Armies: London
Edwards, Giles Giles Edwards
Captain-Lieutenant of the Colonel’s troop in Richard Turner’s regiment of horse, 22 Sept.-1 Oct. 1643.
References: Spring, Waller’s army, 140.
Armies: Waller (Southern Association)
Edwards, John John Edwards
Captain in Sir John Merrick’s regiment of foot in the earl of Essex’s Army.
References: Peacock, Army lists, 28.
Armies: Earl of Essex
Edwards, John John Edwards
During summer 1644 lieutenant in Snelling’s troop in Francis Russell’s regiment of horse in the Eastern Association Army; in Aug. 1644 he was promoted to captain within the regiment and served in that capacity until the regiment was broken up in spring 1645. At that point he joined Thomas Rainsborough’s newly-formed New Model Army regiment, serving as captain and (from 1647) its major.
References: Spring, Eastern Association, 2.97, 99; Wanklyn, New Model Army, I, 46, 57, 68, 78, 88-9.
Armies: Eastern Association; New Model Army
Edwards, Thomas Thomas Edwards
By early 1647 Adjutant-General in Thomas Mytton’s North Wales Army, present at the surrender of Harlech Castle in Mar. 1647.
References: J.R. Phillips, Memoirs of the Civil War in Wales and the Marches (1874), II, 333.
Armies: North Wales
Edwards, William, senior William Edwards, senior
There were probably two Captain William Edwards, father and son, and it is often difficult to distinguish between them and to find out much about the son. The father was Captain William Edwards, who by Feb. 1643 had raised an independent troop of horse. He was the younger brother of the royalist Evan Edwards of Rhual, Flintshire, a gentleman with court connections (and as a client of the Sackvilles, was MP for Camelford in the 1628 parliament). William, an ironmonger and merchant of Chester, was made a freeman of Chester in 1615; was elected common councilman in 1623; was admitted to the Company of Merchants in 1624; was a city auditor in 1626-7; was high sheriff in 1627-8; and was an alderman of Chester in 1631 and mayor 1636. From the 1620s Edwards was at odds with William Gamull and his fellow-patentees, and his role in the attack on the monopolists advanced his civic career. In 1642 his opposition hardened as Edwards claimed the backing of both parliament and his friend Sir William Brereton. Isolated in civic politics, and having failed to raise the citizenry and city militia in his support, Edwards was forced to leave Chester. By Feb. 1643 he had raised an independent troop of horse. Still a captain of horse into 1645, on 12 Jan. his troop was surprised at Barrow during a sally by the Chester garrison. Upon the fall of the city, in Feb. 1646 Edwards was re-instated as mayor and later appointed by parliament as colonel of the city militia. He was the Recruiter MP for Chester, but secluded at Pride’s Purge. From 1647 until 1661 he only attended the Chester assembly once, in Dec. 1649, and in 1661 was dismissed from the assembly under the Corporation Act. Edwards married Frances, daughter of Peter Legh of High Legh, and was still alive in Mar. 1669.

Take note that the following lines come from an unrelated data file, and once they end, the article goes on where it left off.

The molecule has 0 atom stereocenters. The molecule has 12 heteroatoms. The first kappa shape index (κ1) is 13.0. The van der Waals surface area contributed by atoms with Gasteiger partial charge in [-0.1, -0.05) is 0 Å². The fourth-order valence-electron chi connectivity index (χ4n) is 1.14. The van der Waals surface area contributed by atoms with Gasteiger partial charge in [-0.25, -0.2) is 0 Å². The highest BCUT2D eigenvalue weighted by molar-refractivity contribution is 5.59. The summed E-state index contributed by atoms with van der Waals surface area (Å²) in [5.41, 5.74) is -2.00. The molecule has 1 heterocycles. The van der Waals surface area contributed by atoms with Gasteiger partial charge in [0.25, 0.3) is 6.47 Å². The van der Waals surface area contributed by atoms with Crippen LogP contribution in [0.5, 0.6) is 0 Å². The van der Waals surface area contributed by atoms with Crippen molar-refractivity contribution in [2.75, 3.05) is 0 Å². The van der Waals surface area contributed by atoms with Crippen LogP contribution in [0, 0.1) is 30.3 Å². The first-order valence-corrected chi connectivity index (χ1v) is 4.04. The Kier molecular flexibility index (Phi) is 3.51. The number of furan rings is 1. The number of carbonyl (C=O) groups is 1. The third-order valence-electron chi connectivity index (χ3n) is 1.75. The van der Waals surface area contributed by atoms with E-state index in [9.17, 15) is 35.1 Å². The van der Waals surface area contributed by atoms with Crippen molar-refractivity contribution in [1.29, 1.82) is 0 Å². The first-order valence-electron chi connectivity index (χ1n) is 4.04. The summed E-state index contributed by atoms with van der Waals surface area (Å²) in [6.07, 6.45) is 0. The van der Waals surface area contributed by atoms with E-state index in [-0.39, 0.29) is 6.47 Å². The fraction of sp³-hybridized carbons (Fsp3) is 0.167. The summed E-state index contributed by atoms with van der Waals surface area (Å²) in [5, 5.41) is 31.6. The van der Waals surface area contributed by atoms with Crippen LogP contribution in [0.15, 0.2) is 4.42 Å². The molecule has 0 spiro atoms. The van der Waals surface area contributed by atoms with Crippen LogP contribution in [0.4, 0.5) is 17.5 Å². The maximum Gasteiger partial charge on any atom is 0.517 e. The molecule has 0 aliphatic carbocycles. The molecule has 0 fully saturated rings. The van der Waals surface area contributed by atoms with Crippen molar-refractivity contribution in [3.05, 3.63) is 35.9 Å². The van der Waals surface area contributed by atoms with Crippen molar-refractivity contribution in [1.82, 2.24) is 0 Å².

Edwards senior probably worked closely with his son, William Edwards junior, who also attained the rank of captain, for surviving warrants to pay money to Captain William Edwards senior, covering his costs of a journey to London and for arrears of pay to four of his troopers, have been signed on the verso as a receipt/acquittance by William Edwards junior.
References: Dore, Brereton letter books,1. 201, 324-332; B.E. Howells, ed., A Calendar of Letters relating to North Wales, 1533-circa 1700, Board of Celtic Studies, University of Wales History and Law Series, col. 23 (Cardiff, 1967), 24-8, 231-5, 247-48 and pedigree; A.M. Johnson, ‘Politics in Chester during the Civil Wars and Interregnum, 1640-1662’, in P. Clark and P. Slack, eds., Crisis and Order in English Towns, 1500-1700 1972), 206-9, 215, 218-20; Cheshire tracts, 154-5; HoP: The Commons, 1640-1660 (forthcoming); TNA, SP28/224, ff. 15, 214.
Armies: Cheshire
Egerton, Peter Peter Egerton (died 1657)
Of Shaw, Lancashire. Second son of Ralphe Egerton of Ridley, Cheshire, and his wife Elizabeth. Peter married Elizabeth, daughter and coheir of Leonard Ashaw of the Hall of the Shaw, Lancashire. His daughter Mary married Sir Thomas Stanley of Bickerstaffe, baronet.
In summer 1642 Egerton had a colonelcy to raise forces in West Derby Hundred, Lancashire (although it is uncertain whether his commission was ever made effective). He was one of the local gentry who led their tenants to assist in the defence of Manchester. In the autumn he was nominated to broker a local truce, but the initial meeting between the antagonists was abandoned. Egerton was lieutenant-colonel in his son-in-law Sir Thomas Stanley’s small regiment, formed in Mar. 1643. In Stanley’s absence, in Nov. 1643 Egerton led the regiment with the force under Sir William Brereton and Sir Thomas Myddelton that briefly thrust into north-east Wales. Egerton raised a regiment in spring 1644. He commanded operations against Lathom House, in summer 1644 during the early phase of the first siege, and in Dec. 1645 during the second siege. Although a politically moderate parliamentarian, and reputedly a lenient sequestrator, Egerton remained active in local government after 1649.
References: Vis. Lancs., 1664, 1, 102;Blackwood, Lancashire gentry,49, 52, 73, 114-5; Warr in Lancashire, 10, 62; Lancashire military Proceedings, 45, 52, 167, 212, 333; HMC, Tenth Report, App. 4, 76; Gratton, Lancs. war effort, 287-8, 300-1 and passim.